Reality is that many people threw money or a fast fix at the digital shelf challenge to catch up and deliver ecommerce during the stressful Covid years. Now those same CIOs must take a real look at what’s going to work—and work profitably—in today’s environment.
My recommendation is to start by evaluating the company’s current tech stack with these three questions:
Which are the company’s most profitable go-to-market motions? Look at which channels and product lines are performing the best. Determine whether these motions are likely to remain sturdy during a recession. Then talk to stakeholders about whether these motions are running as efficiently as possible, and invest in ways to support those teams further.
What are the areas where unnecessary manual work or disconnected systems could be slowing the company down? Symptoms often include duplicative systems or cost centers, systems that aren’t sharing data directly, places where the company has a workaround or staff time dedicated to a process that could be done in an automated way. Look for opportunities to consolidate systems or eliminate these roadblocks.
Where is the company falling behind or losing consistently to the competition? Determine whether the issue is related to a product or market fit disadvantage or if it’s a competitive or strategic advantage the company can combat.
In other words, should the company cede to a more competitive product and instead double down on your best categories? Or is there something the company’s competitors are doing—better content, better delivery services, more interactive experiences, more responsive customer service—that the company can strategically tackle to win back a competitive edge in that market or category?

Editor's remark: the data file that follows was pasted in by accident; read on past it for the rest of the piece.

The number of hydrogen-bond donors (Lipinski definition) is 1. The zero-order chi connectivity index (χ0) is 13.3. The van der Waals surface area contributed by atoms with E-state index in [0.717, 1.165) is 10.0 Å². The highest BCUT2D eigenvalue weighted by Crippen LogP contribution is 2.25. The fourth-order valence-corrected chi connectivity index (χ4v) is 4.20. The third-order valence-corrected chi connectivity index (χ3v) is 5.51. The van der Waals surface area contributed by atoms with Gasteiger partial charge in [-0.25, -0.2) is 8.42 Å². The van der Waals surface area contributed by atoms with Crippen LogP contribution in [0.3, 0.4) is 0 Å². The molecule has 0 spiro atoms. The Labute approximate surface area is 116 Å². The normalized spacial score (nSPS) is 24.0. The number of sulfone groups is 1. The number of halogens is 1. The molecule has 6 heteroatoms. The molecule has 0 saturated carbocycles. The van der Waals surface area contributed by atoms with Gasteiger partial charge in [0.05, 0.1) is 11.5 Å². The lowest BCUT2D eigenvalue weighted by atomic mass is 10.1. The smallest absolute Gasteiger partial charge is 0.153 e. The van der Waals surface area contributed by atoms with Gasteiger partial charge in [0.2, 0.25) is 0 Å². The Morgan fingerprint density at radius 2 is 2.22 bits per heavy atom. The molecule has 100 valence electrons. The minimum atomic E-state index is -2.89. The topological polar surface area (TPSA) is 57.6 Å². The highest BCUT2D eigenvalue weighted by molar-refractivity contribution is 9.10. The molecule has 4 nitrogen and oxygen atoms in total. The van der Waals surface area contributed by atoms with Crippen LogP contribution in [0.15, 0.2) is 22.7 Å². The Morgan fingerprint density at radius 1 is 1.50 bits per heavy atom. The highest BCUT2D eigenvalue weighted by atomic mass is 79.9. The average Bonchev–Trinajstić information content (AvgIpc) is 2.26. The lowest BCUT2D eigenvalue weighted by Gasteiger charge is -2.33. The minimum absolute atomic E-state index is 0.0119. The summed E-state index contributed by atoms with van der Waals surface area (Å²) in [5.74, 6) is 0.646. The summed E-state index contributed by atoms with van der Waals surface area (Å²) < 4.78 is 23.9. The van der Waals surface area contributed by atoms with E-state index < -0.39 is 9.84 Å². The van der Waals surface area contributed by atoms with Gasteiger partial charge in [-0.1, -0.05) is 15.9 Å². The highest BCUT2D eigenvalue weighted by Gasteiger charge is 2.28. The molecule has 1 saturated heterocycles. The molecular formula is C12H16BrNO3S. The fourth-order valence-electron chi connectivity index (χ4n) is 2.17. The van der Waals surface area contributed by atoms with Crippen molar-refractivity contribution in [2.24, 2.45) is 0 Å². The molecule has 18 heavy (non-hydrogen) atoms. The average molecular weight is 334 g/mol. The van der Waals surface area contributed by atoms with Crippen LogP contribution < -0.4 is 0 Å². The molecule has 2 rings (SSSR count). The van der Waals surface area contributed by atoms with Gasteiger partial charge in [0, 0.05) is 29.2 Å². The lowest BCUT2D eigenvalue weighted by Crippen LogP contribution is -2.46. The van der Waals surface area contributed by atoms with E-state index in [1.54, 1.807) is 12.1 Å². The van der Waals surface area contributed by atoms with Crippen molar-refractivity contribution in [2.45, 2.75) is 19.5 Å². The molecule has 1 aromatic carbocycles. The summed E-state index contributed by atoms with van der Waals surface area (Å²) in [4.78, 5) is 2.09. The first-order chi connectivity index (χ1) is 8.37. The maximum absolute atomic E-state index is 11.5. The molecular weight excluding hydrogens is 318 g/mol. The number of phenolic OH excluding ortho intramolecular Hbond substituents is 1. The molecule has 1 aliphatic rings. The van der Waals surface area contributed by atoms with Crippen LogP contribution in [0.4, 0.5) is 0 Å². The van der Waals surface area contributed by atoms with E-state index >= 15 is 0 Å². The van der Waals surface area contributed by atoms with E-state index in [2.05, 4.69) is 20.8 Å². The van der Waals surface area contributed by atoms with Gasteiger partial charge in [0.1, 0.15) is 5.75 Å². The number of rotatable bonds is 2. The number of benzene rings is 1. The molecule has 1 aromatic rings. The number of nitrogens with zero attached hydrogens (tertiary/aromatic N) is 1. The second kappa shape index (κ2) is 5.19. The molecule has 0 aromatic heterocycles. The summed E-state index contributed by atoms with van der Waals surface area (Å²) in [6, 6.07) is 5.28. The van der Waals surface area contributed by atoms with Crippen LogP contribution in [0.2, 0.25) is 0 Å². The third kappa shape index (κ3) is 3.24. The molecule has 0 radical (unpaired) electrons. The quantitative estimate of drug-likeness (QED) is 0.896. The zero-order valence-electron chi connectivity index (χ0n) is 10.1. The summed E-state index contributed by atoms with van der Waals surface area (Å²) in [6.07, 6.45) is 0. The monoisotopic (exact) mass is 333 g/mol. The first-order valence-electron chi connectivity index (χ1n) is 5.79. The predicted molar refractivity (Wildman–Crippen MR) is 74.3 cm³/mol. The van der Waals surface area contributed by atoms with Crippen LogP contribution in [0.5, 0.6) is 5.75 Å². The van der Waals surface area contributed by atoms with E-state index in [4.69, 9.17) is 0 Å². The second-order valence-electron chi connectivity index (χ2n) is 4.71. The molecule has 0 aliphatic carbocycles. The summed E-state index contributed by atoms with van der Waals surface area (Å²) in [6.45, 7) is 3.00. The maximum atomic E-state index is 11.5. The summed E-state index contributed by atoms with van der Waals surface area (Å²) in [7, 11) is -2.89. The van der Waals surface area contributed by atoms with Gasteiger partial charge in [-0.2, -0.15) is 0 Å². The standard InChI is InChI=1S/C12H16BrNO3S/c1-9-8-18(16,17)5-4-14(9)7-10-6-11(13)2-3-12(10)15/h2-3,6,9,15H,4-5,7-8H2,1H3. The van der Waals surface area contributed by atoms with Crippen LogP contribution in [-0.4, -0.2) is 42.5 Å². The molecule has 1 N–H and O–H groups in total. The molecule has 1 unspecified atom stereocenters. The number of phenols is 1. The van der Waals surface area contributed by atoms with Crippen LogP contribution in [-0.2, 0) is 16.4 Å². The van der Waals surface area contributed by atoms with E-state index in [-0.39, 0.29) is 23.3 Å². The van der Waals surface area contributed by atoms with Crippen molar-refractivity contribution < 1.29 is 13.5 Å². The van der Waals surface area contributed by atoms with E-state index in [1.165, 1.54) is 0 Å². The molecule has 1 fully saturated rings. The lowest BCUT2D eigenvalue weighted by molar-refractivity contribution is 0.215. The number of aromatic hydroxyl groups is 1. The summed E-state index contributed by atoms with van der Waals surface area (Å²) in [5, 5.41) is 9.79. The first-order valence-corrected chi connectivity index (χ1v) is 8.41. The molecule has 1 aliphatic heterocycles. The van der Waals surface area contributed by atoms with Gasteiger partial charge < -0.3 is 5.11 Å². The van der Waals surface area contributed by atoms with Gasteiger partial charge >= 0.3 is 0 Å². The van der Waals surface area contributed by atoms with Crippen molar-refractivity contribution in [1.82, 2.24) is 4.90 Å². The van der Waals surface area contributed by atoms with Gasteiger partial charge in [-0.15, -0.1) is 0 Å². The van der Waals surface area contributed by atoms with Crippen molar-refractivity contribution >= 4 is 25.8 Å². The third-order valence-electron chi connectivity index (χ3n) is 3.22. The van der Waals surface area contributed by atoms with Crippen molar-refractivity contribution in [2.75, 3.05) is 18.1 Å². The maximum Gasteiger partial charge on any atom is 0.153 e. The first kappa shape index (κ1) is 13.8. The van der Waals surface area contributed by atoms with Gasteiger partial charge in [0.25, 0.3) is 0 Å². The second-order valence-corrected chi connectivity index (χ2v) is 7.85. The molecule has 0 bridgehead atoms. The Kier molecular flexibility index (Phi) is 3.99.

What is the No. 1 mistake that CIOs can make this year with respect to digital shelf automation?
Number one mistake in my view would be to assume that everyone else is so much further ahead on topics like AI or optimization. This year we are going to see the impact and the fallout of who leverages the power of AI and automation in powerful ways to streamline every aspect of their go to market processes. But this is new territory—and while there are going to be a lot of things to learn and adapt—your best roadmap forward will likely follow the same playbooks you’ve used for other new tech adoption.
Don’t get swept up into the hype that there’s anyone—competitor, vendor, industry thought leader—who’s figured out the playbook that’s going to also work at your organization. CIOs will succeed by doing what they always do—evaluating the opportunities automation and generative AI provide, knowing their current organization’s gaps and weaknesses, and seeing where the two intersect so they can make investments that address your organization’s current and future needs.
The digital shelf requires constant optimization across a wide variety of channels, products, and customer portfolios at a volume and volatility that is no longer scalable by humans alone. That means automation and AI have to play a role in your process, but we’re not at a point where anyone’s able to build a system that’s automating on its own, off in a silo.
The real opportunity is leveraging the resources, people and processes that you have in place and incorporating AI and automation where it can be the most impactful, allowing for human oversight.